I’ve been reading stories from the Golden Age of science fiction (most recently “Tunesmith” by Lloyd Biggle, Jr.), and it is like being hooked up to an IV.
Have you ever been pretty dehydrated and then gotten an IV? A few hours after I gave birth to my first child, I passed out. The doctors said I was dehydrated, and they gave me an IV. I had been feeling perfectly fine: tired, sure, and maybe a little thirsty. But after they pumped a liter of saline solution into my body, I realized that what I had judged as “fine” was actually pretty bad. Like, wrung-out rag, crawling through the desert bad. But I hadn’t noticed. That’s what Fiction Deficiency Syndrome is like.
You know what else it’s like? It’s like being locked in a windowless room by yourself for days or weeks, and it feels perfectly normal. But then when you read, it’s like suddenly a good friend shows up, and they bring a picnic and take you out in the sun. You spread a blanket under the trees and talk and eat, and maybe a couple of other friends show up, and their kids play in the background, and you lean against somebody’s chest and breathe in the sweet air, and you realize that this is what life is, not the windowless room.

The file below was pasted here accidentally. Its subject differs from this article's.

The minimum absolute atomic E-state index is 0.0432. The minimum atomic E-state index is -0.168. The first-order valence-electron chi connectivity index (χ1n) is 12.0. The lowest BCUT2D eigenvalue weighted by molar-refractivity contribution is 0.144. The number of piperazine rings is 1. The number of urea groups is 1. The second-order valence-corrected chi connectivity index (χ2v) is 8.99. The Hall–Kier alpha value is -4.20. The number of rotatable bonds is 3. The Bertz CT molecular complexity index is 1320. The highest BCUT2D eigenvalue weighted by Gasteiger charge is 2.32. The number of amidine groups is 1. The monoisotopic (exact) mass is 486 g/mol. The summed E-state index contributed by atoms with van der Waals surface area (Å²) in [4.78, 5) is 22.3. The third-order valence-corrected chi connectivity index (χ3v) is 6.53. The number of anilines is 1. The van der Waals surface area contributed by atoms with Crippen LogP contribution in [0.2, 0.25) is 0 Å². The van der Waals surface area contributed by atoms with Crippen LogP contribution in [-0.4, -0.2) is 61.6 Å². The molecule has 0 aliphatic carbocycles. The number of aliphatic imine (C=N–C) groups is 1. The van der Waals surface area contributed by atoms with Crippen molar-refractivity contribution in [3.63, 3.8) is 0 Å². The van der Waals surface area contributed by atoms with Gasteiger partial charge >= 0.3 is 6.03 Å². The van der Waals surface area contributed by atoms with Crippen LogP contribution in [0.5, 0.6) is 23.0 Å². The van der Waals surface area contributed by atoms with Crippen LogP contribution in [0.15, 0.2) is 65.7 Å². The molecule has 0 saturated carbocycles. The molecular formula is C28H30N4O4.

So here I am, lying around under the trees with Llyod Biggle, Jr. and Poul Anderson (“Call Me Joe”), and I can see Theodore Sturgeon walking toward us and waving, because I have an anthology.
There’s plenty of room on this blanket, and we’ve still got almost a gallon of lemonade.
Why don’t you come join us?
I know this feeling. Your line “because I have an anthology” made me laugh. Geez, just talking to you today (and reading this) is inspirational. I will have regular check-ups to make sure I’m not suffering from fiction deficiency syndrome without knowing it. Devouring the Monstrumologist series by Rick Yancey once saved me from F. D. S., and I hadn’t known how hungry I was until I discovered those books. Metaphorically, I will take you up on that offer of a glass of lemonade. Thank you!
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